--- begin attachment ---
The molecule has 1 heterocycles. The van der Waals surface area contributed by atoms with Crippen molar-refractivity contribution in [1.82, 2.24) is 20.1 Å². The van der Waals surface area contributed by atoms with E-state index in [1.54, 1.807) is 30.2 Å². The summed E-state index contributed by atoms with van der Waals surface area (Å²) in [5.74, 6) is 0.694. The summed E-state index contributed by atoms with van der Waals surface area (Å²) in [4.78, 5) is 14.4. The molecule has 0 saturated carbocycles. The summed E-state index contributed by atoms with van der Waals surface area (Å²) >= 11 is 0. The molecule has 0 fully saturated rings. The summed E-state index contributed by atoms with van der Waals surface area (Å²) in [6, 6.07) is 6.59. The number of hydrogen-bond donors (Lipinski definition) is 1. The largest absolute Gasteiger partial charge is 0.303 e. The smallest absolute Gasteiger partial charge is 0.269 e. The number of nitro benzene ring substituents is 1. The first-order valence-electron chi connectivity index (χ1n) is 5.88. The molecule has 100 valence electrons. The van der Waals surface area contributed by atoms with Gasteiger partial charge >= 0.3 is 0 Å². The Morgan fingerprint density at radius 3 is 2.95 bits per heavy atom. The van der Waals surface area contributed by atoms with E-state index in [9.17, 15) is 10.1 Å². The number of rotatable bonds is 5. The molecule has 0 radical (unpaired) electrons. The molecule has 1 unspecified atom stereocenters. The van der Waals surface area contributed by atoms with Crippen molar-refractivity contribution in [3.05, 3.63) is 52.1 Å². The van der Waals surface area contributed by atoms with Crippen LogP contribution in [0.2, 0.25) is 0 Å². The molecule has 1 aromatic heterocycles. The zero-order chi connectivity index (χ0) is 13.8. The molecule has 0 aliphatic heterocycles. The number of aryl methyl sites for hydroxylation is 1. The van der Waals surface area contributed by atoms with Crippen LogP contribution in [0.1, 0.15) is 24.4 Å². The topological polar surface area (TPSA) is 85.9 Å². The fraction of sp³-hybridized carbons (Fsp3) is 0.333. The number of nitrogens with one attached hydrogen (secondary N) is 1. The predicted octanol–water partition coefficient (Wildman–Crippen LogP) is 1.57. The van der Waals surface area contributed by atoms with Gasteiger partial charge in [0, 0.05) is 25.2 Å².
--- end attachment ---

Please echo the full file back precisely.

The molecule has 1 heterocycles. The van der Waals surface area contributed by atoms with Crippen molar-refractivity contribution in [1.82, 2.24) is 20.1 Å². The van der Waals surface area contributed by atoms with E-state index in [1.54, 1.807) is 30.2 Å². The summed E-state index contributed by atoms with van der Waals surface area (Å²) in [5.74, 6) is 0.694. The summed E-state index contributed by atoms with van der Waals surface area (Å²) in [4.78, 5) is 14.4. The molecule has 0 saturated carbocycles. The summed E-state index contributed by atoms with van der Waals surface area (Å²) >= 11 is 0. The molecule has 0 fully saturated rings. The summed E-state index contributed by atoms with van der Waals surface area (Å²) in [6, 6.07) is 6.59. The number of hydrogen-bond donors (Lipinski definition) is 1. The largest absolute Gasteiger partial charge is 0.303 e. The smallest absolute Gasteiger partial charge is 0.269 e. The number of nitro benzene ring substituents is 1. The first-order valence-electron chi connectivity index (χ1n) is 5.88. The molecule has 100 valence electrons. The van der Waals surface area contributed by atoms with Gasteiger partial charge >= 0.3 is 0 Å². The Morgan fingerprint density at radius 3 is 2.95 bits per heavy atom. The van der Waals surface area contributed by atoms with E-state index in [9.17, 15) is 10.1 Å². The number of rotatable bonds is 5. The molecule has 0 radical (unpaired) electrons. The molecule has 1 unspecified atom stereocenters. The van der Waals surface area contributed by atoms with Crippen molar-refractivity contribution in [3.05, 3.63) is 52.1 Å². The van der Waals surface area contributed by atoms with Crippen LogP contribution in [0.2, 0.25) is 0 Å². The molecule has 1 aromatic heterocycles. The zero-order chi connectivity index (χ0) is 13.8. The molecule has 0 aliphatic heterocycles. The number of aryl methyl sites for hydroxylation is 1. The van der Waals surface area contributed by atoms with Crippen LogP contribution in [0.1, 0.15) is 24.4 Å². The topological polar surface area (TPSA) is 85.9 Å². The fraction of sp³-hybridized carbons (Fsp3) is 0.333. The number of nitrogens with one attached hydrogen (secondary N) is 1. The predicted octanol–water partition coefficient (Wildman–Crippen LogP) is 1.57. The van der Waals surface area contributed by atoms with Gasteiger partial charge in [0, 0.05) is 25.2 Å².